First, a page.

To make "quiet" snow, foamite—which is used in fire extinguishers—was mixed with water, sugar, and soap flakes. The sprayable foam could then be applied to large areas quickly and efficiently, and could even be blown into the air with wind machines. To complete the effect, shaved ice was used to recreate slushy paths, and tons of plaster was sprayed on trees and used to create unmeltable snowbanks. In 1948, the Academy of Motion Picture Arts and Sciences presented Russel Sherman and the RKO Radio Studio Special Effects Department with a Technical Award for their innovative efforts.
With the book banned in the Soviet Union, filming there was also out of the question. Instead, director David Lean found himself shooting much of the saga in north-central Spain, right in the middle of summer. Nevertheless, the film brings the frozen country estate in Varykino to life in stunning detail. Eddie Fowlie, in charge of the film's special effects, used marble dust to transform the Spanish countryside into a Siberian wonderland. Inside, his crew transformed the estate via a layer of hot wax, followed by cold water, and topped off with its own sprinkling of marble dust. The overall effect was hypnotizing, transforming the manor into a glistening, frozen tableau.
Dick Donner certainly had his hands full bringing comic hero Superman to the big screen. But even more challenging than making the world believe a man can fly was recreating the Arctic wasteland where the Man of Steel's Fortress of Solitude is located. Constructed on Pinewood Studios' legendary 007 stage, the crystalline Fortress was a visual effects wonder, with huge ice flows carved from styrofoam and set adrift in an 800,000-gallon water tank. To create huge snow drifts, filmmakers used tons of salt hauled into the studio—much to the chagrin of the film's technicians, who had to ensure that the salt stayed out of the expensive camera equipment and wear rubber boats because the salt would eat through the leather of their shoes.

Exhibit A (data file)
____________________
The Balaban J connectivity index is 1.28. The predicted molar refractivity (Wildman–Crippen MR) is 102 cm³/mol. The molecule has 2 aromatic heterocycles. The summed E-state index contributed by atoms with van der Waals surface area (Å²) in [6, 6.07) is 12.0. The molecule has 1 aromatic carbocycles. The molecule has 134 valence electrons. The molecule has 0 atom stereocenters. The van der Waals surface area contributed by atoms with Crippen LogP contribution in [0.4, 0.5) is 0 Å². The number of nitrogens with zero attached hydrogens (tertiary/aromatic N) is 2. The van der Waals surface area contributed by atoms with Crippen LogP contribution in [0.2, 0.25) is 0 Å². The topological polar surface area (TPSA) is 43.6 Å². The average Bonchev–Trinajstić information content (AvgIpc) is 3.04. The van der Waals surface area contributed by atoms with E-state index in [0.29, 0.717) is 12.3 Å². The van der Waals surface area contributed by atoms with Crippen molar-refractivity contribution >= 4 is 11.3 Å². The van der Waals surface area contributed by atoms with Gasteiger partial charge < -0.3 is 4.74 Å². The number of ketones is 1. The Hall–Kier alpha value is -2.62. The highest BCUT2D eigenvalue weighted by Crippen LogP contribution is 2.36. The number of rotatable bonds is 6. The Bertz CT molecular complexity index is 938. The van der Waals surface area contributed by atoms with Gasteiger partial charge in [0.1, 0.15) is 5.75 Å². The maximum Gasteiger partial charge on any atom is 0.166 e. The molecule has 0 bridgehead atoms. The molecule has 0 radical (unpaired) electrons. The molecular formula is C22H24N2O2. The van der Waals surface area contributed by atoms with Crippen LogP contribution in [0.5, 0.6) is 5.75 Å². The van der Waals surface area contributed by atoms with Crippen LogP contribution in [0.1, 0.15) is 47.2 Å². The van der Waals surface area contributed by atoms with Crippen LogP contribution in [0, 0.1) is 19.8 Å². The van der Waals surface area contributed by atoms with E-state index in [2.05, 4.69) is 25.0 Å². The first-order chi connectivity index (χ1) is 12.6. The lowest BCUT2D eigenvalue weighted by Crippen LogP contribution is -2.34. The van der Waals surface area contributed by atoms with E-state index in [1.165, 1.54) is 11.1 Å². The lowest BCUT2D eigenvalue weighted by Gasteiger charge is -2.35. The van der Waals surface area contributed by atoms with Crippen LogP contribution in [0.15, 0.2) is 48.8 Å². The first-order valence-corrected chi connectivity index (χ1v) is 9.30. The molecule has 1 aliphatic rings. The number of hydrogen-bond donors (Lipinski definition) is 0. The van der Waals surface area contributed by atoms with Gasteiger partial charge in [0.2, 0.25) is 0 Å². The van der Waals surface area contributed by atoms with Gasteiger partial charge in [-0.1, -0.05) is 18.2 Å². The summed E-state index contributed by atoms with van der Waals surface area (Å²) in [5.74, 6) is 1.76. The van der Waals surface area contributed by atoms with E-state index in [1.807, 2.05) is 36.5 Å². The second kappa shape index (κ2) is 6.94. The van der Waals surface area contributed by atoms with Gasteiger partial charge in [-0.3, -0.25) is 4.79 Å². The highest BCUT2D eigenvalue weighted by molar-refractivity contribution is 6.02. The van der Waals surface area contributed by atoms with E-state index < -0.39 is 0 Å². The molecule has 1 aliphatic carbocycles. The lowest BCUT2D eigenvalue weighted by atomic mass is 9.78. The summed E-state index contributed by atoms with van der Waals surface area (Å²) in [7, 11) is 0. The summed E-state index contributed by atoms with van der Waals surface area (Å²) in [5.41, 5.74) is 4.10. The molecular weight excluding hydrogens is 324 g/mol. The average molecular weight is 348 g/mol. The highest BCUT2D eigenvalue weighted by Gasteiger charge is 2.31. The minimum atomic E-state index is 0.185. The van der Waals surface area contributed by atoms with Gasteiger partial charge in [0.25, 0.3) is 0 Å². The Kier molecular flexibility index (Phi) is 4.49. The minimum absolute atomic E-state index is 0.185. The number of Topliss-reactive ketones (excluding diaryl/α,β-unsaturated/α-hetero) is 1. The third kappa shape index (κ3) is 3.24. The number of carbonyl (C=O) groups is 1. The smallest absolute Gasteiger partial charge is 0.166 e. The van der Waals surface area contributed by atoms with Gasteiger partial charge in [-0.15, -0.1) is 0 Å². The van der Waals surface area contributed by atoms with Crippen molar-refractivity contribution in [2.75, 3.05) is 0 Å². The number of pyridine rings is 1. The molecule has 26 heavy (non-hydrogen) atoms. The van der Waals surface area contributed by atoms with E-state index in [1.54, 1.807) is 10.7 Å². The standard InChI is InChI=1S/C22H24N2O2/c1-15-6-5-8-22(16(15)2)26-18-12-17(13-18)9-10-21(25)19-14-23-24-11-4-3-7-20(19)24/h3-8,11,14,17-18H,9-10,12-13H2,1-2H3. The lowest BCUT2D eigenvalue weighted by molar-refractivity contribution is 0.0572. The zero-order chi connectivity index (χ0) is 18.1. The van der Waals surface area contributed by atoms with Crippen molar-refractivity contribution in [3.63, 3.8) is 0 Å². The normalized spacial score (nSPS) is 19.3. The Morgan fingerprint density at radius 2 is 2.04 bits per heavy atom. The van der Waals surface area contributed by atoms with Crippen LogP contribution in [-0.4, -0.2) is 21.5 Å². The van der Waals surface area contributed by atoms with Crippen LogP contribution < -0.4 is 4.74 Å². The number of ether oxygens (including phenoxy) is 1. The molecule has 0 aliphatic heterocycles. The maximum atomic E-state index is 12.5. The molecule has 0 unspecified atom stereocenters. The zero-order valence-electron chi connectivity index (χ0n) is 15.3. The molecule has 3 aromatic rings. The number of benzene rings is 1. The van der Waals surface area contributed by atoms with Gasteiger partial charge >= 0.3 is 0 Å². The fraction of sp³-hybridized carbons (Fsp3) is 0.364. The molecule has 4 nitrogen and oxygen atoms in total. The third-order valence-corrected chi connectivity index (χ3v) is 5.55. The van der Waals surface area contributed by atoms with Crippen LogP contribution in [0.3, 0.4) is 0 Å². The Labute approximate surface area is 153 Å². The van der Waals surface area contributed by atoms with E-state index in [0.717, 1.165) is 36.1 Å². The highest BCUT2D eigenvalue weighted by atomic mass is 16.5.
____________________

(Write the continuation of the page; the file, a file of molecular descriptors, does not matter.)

Thirty years after its release, Bob Clark's A Christmas Story has gone on to become a true holiday classic, culminating in an annual 24-hour Christmas Day marathon. The beloved film includes many memorable scenes—the leg lamp, Lifebuoy soap, the Red Ryder BB gun—and one in particular that required a carefully crafted special effect and a flagpole. When given the notorious triple dog dare, Flick (Scott Schwartz) must touch his tongue to a frozen pole to see if it will stick; what transpires is equal parts comedy and horror. Although the scene was shot at a real school over winter break, Schwartz's tongue was safe. The crew used a carefully hidden hole concealing a suction cup, which held Flick's tongue securely to the flagpole.
In Roland Emmerich's big-budget eco-disaster flick The Day After Tomorrow, Earth is plunged into another Ice Age. And when weather is your villain, that means that your snow effects have got to be convincing and scary. Enter , the world leaders in winter effects, and creators of an eco-friendly artificial snow made from recycled paper called SnowCel. It can be safely sprayed on trees, or the ground, and settles into a natural "just fallen" effect. The company also quickly transformed large parts of the set into a "frozen icebox" using high-speed hot wax spray technology.